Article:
"The Pursuit of Happyness," starring Will Smith, begins with one of those "inspired by a true story" notations letting us know we are in for an uplifting anthem to the human spirit. The spirit in this case belongs to Chris Gardner, whose life story was first used as a segment on the TV show "20/20" in 2003.
When we first see him in "The Pursuit of Happyness" â€“ and yes, the misspelling of "happiness" is intentional â€“ Chris is unsuccessfully trying to make ends meet for his family as a salesman of portable bone-scanning machines. (They're about the size of a microwave.) His wife Linda (Thandie Newton) is working overtime to help support Chris and their 5-year-old son Christopher (Jaden Smith, Will's real-life son). Anguished by Chris's woes, she ditches the family and leaves him to care for the boy. Chris is also evicted from his San Francisco apartment and ends up camping out with his son in men's rooms and homeless shelters.
What keeps Chris going is his dream of landing an internship at a brokerage firm. (Early on we see him ogling a fancy car belonging to a broker.) With nothing more than his innate drive and smarts â€“ he's a Rubik's cube whiz â€“ he makes it into the competitive internship program from which only one candidate is chosen.
Set in the Reagan '80s, "The Pursuit of Happyness" is an unabashed advertisement for better living through financial gain. Director Gabriele Muccino, who previously made two acclaimed Italian films, presents Steve Conrad's screenplay without a shred of irony. Perhaps this is because Muccino is seeing the American dream through a foreigner's eyes. Although the suggestion is planted that the homeless situation was also a product of the '80s zeitgeist, we are encouraged to applaud Chris's unalloyed passion for moneyed success. Since the film is framed as the story of a father who will do anything to help his son, it's not difficult to accept this premise, and yet there is something a bit cold-blooded about it. The American dream encompasses more than the brokerage-house bonanza that this film sets forth as the pinnacle of achievement.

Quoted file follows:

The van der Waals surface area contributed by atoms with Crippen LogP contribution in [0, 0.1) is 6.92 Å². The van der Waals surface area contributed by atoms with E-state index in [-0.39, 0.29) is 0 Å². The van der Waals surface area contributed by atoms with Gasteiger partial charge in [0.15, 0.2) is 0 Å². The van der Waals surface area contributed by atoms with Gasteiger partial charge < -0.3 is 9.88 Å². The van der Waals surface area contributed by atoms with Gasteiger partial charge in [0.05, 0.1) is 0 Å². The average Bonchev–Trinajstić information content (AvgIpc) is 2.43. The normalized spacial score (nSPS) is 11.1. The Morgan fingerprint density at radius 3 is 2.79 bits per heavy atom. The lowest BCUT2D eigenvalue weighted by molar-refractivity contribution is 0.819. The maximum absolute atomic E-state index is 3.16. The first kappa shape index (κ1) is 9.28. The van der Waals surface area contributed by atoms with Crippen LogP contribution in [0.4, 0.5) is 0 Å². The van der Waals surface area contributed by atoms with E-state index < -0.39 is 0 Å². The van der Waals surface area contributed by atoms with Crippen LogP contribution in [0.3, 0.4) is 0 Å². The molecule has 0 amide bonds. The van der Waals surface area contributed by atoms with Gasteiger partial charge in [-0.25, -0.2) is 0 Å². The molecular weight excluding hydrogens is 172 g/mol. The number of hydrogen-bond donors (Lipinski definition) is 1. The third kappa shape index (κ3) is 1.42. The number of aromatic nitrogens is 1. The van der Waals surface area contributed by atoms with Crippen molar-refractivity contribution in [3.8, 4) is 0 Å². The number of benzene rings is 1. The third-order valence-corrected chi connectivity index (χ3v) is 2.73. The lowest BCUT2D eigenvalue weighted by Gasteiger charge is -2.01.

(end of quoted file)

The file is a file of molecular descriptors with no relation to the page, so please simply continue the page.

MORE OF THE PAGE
Muccino may well have had the classic neorealist films of Vittorio De Sica in mind here. "The Bicycle Thief" is about a father and son living in poverty, and "Umberto D" is about being indigent and alone at the end of one's life.
In those films, though, the heartbreak didn't have an agenda as it does here. Before Chris's eventual redemption, Muccino and Conrad slog us through so many grim paces that even Charles Dickens might have advised them to lighten up. If you see the ads for this movie you might be led to think it's a spangly Will Smith entertainment, but it's actually a big dose of sorrow capped by some last-minute happiness â€“ I mean, happyness.
Smith is effective and his rapport with his real-life son is winning â€“ here we're mercifully spared a case of the cutesies. It's almost impossible to watch this movie and not, on some level beyond reason, succumb. "The Pursuit of Happyness" is an expert piece of calculation: a male weepie engineered for the whole family. Grade: B
â€¢ Rated PG-13 for some language.